Sunday, 28 September 2014

September 22 – Ayvalik


Finally, after a lot of wrangling, the international customs post in the harbour of Petra has been opened. The only remaining question is: for whom? Is it for sailing boats from Turkey? The post has been created for an excursion boat, which however has not yet shown up and probably will not arrive this year. So now we have a custom post with officials who have nothing to do and it is still impossible to go to Turkey from Petra.

If you want to visit our neighbouring land from the north or south of the island, you still have to travel very early in the morning to Mytilini to take a ferry to Dikili or Ayvalik. Although it still is worth going, especially to Ayvalik which is a nice place with historical interest to visit.

Once Ayvalik, also called Kydonies, was even pretty famous in Greece. In 1773 this little Ottoman city, with a majority of Greek citizens, had so many privileges that it could operate like a free city. This came about because a Greek priest saved the life of a Grand Vizier. Hospitals and all kind of schools were built. Education was taken so seriously that Ayvalik soon became the Greek literature centre of the whole of Asia Minor. The Greek Language School was reknowned for its number of well known Greeks teachers, like Benjamin of Lesvos.

In those times there was also plenty of commerce between Lesvos and the Anatolian coast. On both sides people lived from trade in oliveoil, soap, leather, fruit and fish and many boats sailed between both sides of the Aegean. There were no customs barriers and the only obstacle was the possibility that you had to pay a small harbour fee.

In 1821 the Greeks started their revolt against the Ottoman occupation. Many pockets of resistance sprung into life, amongst them one in Ayvalik with about 600 members. However the Greek fleet did not succeed in liberating the eastern islands and the coast of Asia Minor, where many Greeks lived. Only part of central Greece managed to shake off the Turks. After some attempts Ayvalik was besieged by the Sultan’s army and put on fire. Most of the inhabitants fled the city (it was estimated to have a population of 40,000) to find security on the nearby islands (one of which, I guess, was Lesvos). However in 1832 the Sultan allowed the citizens of Ayvalik to return to their city and they started to rebuild the town and their fields.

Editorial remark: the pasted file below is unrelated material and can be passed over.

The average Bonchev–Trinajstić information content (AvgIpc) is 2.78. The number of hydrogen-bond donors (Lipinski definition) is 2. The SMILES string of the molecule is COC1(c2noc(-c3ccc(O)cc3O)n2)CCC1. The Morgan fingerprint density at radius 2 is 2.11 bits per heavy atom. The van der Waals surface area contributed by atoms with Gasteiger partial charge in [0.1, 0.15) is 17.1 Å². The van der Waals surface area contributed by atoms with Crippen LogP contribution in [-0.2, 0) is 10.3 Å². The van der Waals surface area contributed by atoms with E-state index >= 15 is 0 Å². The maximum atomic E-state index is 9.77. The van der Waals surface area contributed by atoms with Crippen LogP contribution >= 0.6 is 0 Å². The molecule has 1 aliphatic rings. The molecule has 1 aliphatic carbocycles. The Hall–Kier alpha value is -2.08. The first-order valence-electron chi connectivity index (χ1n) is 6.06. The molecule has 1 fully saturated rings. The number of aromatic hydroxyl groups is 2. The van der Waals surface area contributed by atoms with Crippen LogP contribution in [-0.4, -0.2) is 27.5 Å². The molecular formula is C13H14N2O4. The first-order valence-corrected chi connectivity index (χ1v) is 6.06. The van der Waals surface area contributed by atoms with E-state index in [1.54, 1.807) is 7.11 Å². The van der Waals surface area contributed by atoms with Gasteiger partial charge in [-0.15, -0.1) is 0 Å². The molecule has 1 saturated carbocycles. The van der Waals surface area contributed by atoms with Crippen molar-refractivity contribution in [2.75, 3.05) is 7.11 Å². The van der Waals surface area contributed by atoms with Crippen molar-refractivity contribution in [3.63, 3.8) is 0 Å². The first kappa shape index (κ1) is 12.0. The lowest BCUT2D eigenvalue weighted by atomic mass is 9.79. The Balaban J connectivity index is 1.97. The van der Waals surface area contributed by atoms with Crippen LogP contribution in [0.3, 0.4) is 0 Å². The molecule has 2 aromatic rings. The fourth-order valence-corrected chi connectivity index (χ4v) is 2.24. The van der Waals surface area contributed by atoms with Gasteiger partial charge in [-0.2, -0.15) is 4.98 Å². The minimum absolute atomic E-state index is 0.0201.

Soon Ayvalik flourished again thanks to its commercial and cultural life. But at the beginning of the 20th century Turkish nationalism arose, which caused Ayvalik to begin to lose its privileges. When the Ottoman Empire choose the side of Germany in the First World War, lots of Greek Ayvaliotes were conscripted into the army and priests and wealthy civilians were accused of being spies and executed. According to Wikipedia there were so many men taken that the production of oliveoil came to a stop. Because the Greek oil from Ayvalik and Edremit was so famous, some 4500 Greek families were ‘imported’ to ensure the continuation of the production of this quality oil.

Turkish Nationalism grew even more after the loss of the war, partly because of the humiliating Treaty of Sevres. The Greek – Turkish war of 1919-1922 (in which both parties were guilty of massacres) ended with a large population exchange (exodos) between Greece and the new state of Turkey. More than a million Greeks, whose families had lived for centuries in Asia Minor, were forced to move to Greece. The majority left for the Greek mainland, but some sixty thousand of them ended up in the North Aegean islands (amongst them Lesvos). In Mytilini there is a commemorative statue of a refugee mother and children and in Skala Loutron there is a small museum displaying all kind of artefacts brought by the refugees.
Some 40% of the Greeks now claim that their ancestors came from Asia Minor. The Greek inhabitants of Ayvalik were sent to different parts of Greece, while the Turks from Lesvos (and from Crete and Macedonia) settled in Ayvalik.

From most parts of the island (excepting the south-west) one has a view over Turkey. It is strange to realise that the far side of that country is now overrun with hundreds of thousands of refugees. For years now smaller numbers of refugees enter Greece (including Lesvos). But what’s happening now at the Turkish-Syrian border resembles a biblical catastrophe and reminds me of the masses of refugees during and after the Greek-Turkish war, when warmongering produced such fear that large groups of people fled their homes and lands.

Now, not even a century later, the old world is again on the move and conflicts flare up everywhere. Even though for some people the conflict seems to be far away, it has reached the Turkish borders. And soon enough the whole of Europe will be involved,  just like in the times of the first World War and the fall of the Ottoman Empire.